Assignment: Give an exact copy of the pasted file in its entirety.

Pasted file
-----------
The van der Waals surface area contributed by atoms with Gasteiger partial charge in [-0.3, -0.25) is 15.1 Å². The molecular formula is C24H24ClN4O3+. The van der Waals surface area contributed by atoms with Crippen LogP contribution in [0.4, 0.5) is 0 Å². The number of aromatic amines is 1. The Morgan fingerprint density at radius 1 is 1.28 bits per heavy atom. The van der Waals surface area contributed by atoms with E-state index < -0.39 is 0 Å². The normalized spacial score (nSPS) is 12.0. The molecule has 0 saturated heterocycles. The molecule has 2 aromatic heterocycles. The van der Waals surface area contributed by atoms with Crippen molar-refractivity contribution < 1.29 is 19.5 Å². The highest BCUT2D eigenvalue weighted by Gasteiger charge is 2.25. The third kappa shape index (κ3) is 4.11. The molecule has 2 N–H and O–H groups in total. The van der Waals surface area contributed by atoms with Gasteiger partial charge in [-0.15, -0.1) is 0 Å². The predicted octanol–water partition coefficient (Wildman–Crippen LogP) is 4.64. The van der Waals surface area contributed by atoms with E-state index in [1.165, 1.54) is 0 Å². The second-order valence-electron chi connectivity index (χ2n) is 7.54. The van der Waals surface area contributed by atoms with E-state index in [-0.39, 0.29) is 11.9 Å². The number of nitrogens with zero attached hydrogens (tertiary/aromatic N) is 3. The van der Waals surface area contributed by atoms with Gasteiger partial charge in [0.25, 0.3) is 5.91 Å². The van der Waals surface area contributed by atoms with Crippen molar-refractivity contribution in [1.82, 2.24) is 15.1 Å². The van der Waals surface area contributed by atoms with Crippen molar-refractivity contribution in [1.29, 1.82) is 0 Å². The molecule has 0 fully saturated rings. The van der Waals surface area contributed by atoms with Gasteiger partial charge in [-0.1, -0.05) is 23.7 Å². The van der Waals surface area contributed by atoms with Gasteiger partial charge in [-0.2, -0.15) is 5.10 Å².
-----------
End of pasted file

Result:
The van der Waals surface area contributed by atoms with Gasteiger partial charge in [-0.3, -0.25) is 15.1 Å². The molecular formula is C24H24ClN4O3+. The van der Waals surface area contributed by atoms with Crippen LogP contribution in [0.4, 0.5) is 0 Å². The number of aromatic amines is 1. The Morgan fingerprint density at radius 1 is 1.28 bits per heavy atom. The van der Waals surface area contributed by atoms with E-state index < -0.39 is 0 Å². The normalized spacial score (nSPS) is 12.0. The molecule has 0 saturated heterocycles. The molecule has 2 aromatic heterocycles. The van der Waals surface area contributed by atoms with Crippen molar-refractivity contribution < 1.29 is 19.5 Å². The highest BCUT2D eigenvalue weighted by Gasteiger charge is 2.25. The third kappa shape index (κ3) is 4.11. The molecule has 2 N–H and O–H groups in total. The van der Waals surface area contributed by atoms with Gasteiger partial charge in [-0.15, -0.1) is 0 Å². The predicted octanol–water partition coefficient (Wildman–Crippen LogP) is 4.64. The van der Waals surface area contributed by atoms with E-state index in [1.165, 1.54) is 0 Å². The second-order valence-electron chi connectivity index (χ2n) is 7.54. The van der Waals surface area contributed by atoms with E-state index in [-0.39, 0.29) is 11.9 Å². The number of nitrogens with zero attached hydrogens (tertiary/aromatic N) is 3. The van der Waals surface area contributed by atoms with Gasteiger partial charge in [0.25, 0.3) is 5.91 Å². The van der Waals surface area contributed by atoms with Crippen molar-refractivity contribution in [1.82, 2.24) is 15.1 Å². The van der Waals surface area contributed by atoms with Crippen molar-refractivity contribution in [1.29, 1.82) is 0 Å². The molecule has 0 fully saturated rings. The van der Waals surface area contributed by atoms with Gasteiger partial charge in [-0.1, -0.05) is 23.7 Å². The van der Waals surface area contributed by atoms with Gasteiger partial charge in [-0.2, -0.15) is 5.10 Å².